The Jalopy Journal
Discussion in 'Traditional Hot Rods' started by Ryan, Jul 24, 2018.
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I have flames on my 40 Peckup, and have had them since almost day one ( as a rod not production), 20 years ago. But it is time for a change as it has been down for over 5 years. I was debating redoing the flames or not having anything, but I have been a junkie for scallops, but with 40ish's you have to be real careful.
It would be interesting to see a Gee Bee (corrected) plane in color. Inter-web here I come.
Found it, and my interior was red and white from some business before me.
I have my own large file of hot rod graphics. Here's a scallop job that's tasteful, effective and
That Jocko's streamliner always shows well. We saw it at the Porting Service in Northeast Long Beach and it was amazing way back then. It was too bad they did not continue to compete as the years rolled on without problems. It was just a very cool design and race car. Those are also Proper Scallops...!
As far as scallop(s) is/are concerned, we learned to do scallops first, before flames. They were the mainstays on our school notebooks and Pee Chee folders. Anywhere there was an edge, scallops mysteriously appeared. They were a little easier to do from point to point. The swoopy design seemed to go on anything, bikes, lawnmowers, wagons, etc.
But, as the car designs changed, so did the scallops. Now, it was pick and choose a spot to get creative and still look good. Some were good, some were bad...IMHO. We also loved flames, even to this day, but they were hard to draw to get it right. Kudos to those flame painters of all kinds. I like the flat surface flames more so than the 3D shadow flames. Old vs New... in scallop(s) and flames...
"It makes me ponder scallops on my own ’38 coupe."
I double dog dare you!
@Ryan You won't do it.
I agree Gee Bees are the gold standard of scallops. They follow the less is more rule of thumb.
There are exceptions, but I think that for the most part they work the best on cars built before 1955. The angularity of scallops gives a more a more aggressive look to the round lines of the pre-'55 cars.
Whereas on a car that's more sharp lines and boxiness it looks too predictable and boring.
This Chevy is spot on!
Love me some flames/scallops! They look best on fender cars with more surface area (as shown above). Slippery slope though. If not done properly, they can ruin everything from 100' away...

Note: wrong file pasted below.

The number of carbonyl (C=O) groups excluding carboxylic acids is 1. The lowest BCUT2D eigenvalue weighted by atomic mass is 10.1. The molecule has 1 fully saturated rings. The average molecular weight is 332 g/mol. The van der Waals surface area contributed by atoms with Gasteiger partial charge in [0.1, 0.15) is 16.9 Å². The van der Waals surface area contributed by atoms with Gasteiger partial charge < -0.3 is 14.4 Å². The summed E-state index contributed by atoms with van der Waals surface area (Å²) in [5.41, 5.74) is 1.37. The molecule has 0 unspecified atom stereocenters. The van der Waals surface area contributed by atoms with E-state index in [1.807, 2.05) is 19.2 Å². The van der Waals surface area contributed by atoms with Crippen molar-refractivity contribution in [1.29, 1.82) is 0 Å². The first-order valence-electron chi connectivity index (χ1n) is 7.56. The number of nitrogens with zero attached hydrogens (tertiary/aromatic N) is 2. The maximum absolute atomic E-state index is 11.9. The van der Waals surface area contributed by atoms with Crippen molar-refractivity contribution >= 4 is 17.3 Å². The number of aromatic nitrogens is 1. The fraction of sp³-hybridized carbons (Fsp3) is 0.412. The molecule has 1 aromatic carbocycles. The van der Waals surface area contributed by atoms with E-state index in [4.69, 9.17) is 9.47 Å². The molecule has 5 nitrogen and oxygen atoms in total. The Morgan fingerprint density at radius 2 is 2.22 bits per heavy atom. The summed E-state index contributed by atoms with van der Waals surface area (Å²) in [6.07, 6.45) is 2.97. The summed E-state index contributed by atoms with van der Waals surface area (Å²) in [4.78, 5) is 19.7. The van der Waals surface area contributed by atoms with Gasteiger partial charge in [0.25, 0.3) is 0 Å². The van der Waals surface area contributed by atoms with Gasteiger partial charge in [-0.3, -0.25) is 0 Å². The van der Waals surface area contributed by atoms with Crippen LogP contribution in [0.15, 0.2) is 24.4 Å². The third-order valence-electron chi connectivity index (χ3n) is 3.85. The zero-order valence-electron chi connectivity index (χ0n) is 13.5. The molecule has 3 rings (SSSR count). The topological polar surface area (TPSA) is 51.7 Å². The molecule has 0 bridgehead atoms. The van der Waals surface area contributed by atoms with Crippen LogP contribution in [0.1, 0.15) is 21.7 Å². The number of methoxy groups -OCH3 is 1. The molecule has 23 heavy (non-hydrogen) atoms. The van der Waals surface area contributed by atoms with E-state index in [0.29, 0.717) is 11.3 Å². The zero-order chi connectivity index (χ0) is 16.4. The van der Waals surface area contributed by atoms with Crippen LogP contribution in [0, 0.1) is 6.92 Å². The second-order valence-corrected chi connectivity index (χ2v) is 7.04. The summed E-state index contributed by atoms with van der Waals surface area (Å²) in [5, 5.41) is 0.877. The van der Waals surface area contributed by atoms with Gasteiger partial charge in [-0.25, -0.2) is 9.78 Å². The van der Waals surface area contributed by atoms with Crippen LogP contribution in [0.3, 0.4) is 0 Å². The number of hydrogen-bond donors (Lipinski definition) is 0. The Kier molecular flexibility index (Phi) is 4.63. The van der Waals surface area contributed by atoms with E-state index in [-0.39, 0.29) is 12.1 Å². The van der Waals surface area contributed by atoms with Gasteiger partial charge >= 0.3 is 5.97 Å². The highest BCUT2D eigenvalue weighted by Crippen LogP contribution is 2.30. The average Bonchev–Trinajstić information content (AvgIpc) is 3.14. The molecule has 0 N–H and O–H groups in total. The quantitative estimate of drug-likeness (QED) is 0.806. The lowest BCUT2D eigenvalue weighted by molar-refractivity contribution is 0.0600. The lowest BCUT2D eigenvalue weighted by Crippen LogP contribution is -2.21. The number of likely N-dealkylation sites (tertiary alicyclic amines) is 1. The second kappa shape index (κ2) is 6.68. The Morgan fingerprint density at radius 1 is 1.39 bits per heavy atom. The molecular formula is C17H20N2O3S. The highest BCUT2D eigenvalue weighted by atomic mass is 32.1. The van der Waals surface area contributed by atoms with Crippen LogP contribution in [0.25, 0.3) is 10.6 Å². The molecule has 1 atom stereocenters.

Well, that fender mod is pretty questionable. The car sure was sharp before that mod though.
Really dig the feel of the scallops on the plane, I feel like there was possibly a draft of your 38 with scallops at some point? Maybe around the same time as the side exit headers
Umm you do realize “that fender mod” was part of channeling the entire car not randomly cutting a fender right?
SO-CAL Speed Shop "Scallops":
Yea, I just liked it better prior. Maybe if he kept the rear wheel opening round it would have worked a little better to me. Maybe my taste is just all in my mouth.
And Pierson Brothers:
Amen on the Gee Bee
I'll take my Gee Bee in Black on Yellow...
I keep waffling over flames, scallops, or nothing on my '39 Ford. Dammit, might have to waffle some more...
nice simple accents like Watson did here would look cool
I bet he kept it flat because if he cut it round you may expose the top of the tire. Probably cut it enough to not hit but still clear the tire and went with it?
Love scallops, love the Gee Bees. I think Jimmy Doolittle was the only guy that raced them and didn't die in crash sooner or later. Great pics, guys.
When So-Cal speedshop did the reboot in the 90's and they built the first scalloped 32 Roadster, I thought it was the prettiest paint job I'd ever seen. It's old hat now, but it made an impression on me as a teenager.
Here is my fave
Kinda hand in hand to the traditional package and even Criss Crossing the Hotrod/Custom movement's with pleasing results. Like everything understanding of layout and careful execution helps set the complete package. It would be nice to see what became of the coupe you posted as it was only pictured in transition. It sure highlights the big decisions one has make as once the scalpel is inserted the turning back is difficult. Art is a big complimentary player in the metallic sculpture created from once factory vehicles we enjoy...I say go for it.
This Coupe Rocks!!! Sweet!!
It always seemed to me that the best scallop jobs were always at Bonneville
Those are my favorite.....
Have to agree with Ryan on this one. Love the old style scallops. Gee Bees and Nick Bertolucci's Chevy coupe are perfect examples.
Granville Brothers GB plane did it for me.
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